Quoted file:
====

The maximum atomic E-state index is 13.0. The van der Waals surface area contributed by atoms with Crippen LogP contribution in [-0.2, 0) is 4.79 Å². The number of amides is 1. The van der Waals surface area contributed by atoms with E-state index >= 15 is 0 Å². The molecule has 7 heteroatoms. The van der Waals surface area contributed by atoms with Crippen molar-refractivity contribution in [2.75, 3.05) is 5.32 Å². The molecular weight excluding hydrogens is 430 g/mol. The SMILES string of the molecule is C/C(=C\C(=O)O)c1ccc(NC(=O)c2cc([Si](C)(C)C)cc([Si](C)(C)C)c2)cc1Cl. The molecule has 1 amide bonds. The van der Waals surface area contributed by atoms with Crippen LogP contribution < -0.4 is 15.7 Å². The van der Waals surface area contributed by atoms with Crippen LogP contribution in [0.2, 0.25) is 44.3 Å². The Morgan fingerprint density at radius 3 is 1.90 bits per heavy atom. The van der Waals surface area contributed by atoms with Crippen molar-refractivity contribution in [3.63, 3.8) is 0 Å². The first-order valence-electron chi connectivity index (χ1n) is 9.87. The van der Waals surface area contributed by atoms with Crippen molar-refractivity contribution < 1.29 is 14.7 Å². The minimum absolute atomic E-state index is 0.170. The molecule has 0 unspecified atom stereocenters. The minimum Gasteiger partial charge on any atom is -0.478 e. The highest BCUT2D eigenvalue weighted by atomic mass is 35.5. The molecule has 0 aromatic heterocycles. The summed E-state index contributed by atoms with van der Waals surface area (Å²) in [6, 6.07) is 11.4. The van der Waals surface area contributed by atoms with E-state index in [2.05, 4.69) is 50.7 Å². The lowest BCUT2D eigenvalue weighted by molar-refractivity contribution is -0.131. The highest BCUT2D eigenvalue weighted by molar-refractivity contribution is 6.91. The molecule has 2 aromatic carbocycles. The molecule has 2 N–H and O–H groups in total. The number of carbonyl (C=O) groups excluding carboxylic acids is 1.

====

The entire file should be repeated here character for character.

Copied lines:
The maximum atomic E-state index is 13.0. The van der Waals surface area contributed by atoms with Crippen LogP contribution in [-0.2, 0) is 4.79 Å². The number of amides is 1. The van der Waals surface area contributed by atoms with E-state index >= 15 is 0 Å². The molecule has 7 heteroatoms. The van der Waals surface area contributed by atoms with Crippen molar-refractivity contribution in [2.75, 3.05) is 5.32 Å². The molecular weight excluding hydrogens is 430 g/mol. The SMILES string of the molecule is C/C(=C\C(=O)O)c1ccc(NC(=O)c2cc([Si](C)(C)C)cc([Si](C)(C)C)c2)cc1Cl. The molecule has 1 amide bonds. The van der Waals surface area contributed by atoms with Crippen LogP contribution < -0.4 is 15.7 Å². The van der Waals surface area contributed by atoms with Crippen LogP contribution in [0.2, 0.25) is 44.3 Å². The Morgan fingerprint density at radius 3 is 1.90 bits per heavy atom. The van der Waals surface area contributed by atoms with Crippen molar-refractivity contribution in [3.63, 3.8) is 0 Å². The first-order valence-electron chi connectivity index (χ1n) is 9.87. The van der Waals surface area contributed by atoms with Crippen molar-refractivity contribution < 1.29 is 14.7 Å². The minimum absolute atomic E-state index is 0.170. The molecule has 0 unspecified atom stereocenters. The minimum Gasteiger partial charge on any atom is -0.478 e. The highest BCUT2D eigenvalue weighted by atomic mass is 35.5. The molecule has 0 aromatic heterocycles. The summed E-state index contributed by atoms with van der Waals surface area (Å²) in [6, 6.07) is 11.4. The van der Waals surface area contributed by atoms with E-state index in [2.05, 4.69) is 50.7 Å². The lowest BCUT2D eigenvalue weighted by molar-refractivity contribution is -0.131. The highest BCUT2D eigenvalue weighted by molar-refractivity contribution is 6.91. The molecule has 2 aromatic carbocycles. The molecule has 2 N–H and O–H groups in total. The number of carbonyl (C=O) groups excluding carboxylic acids is 1.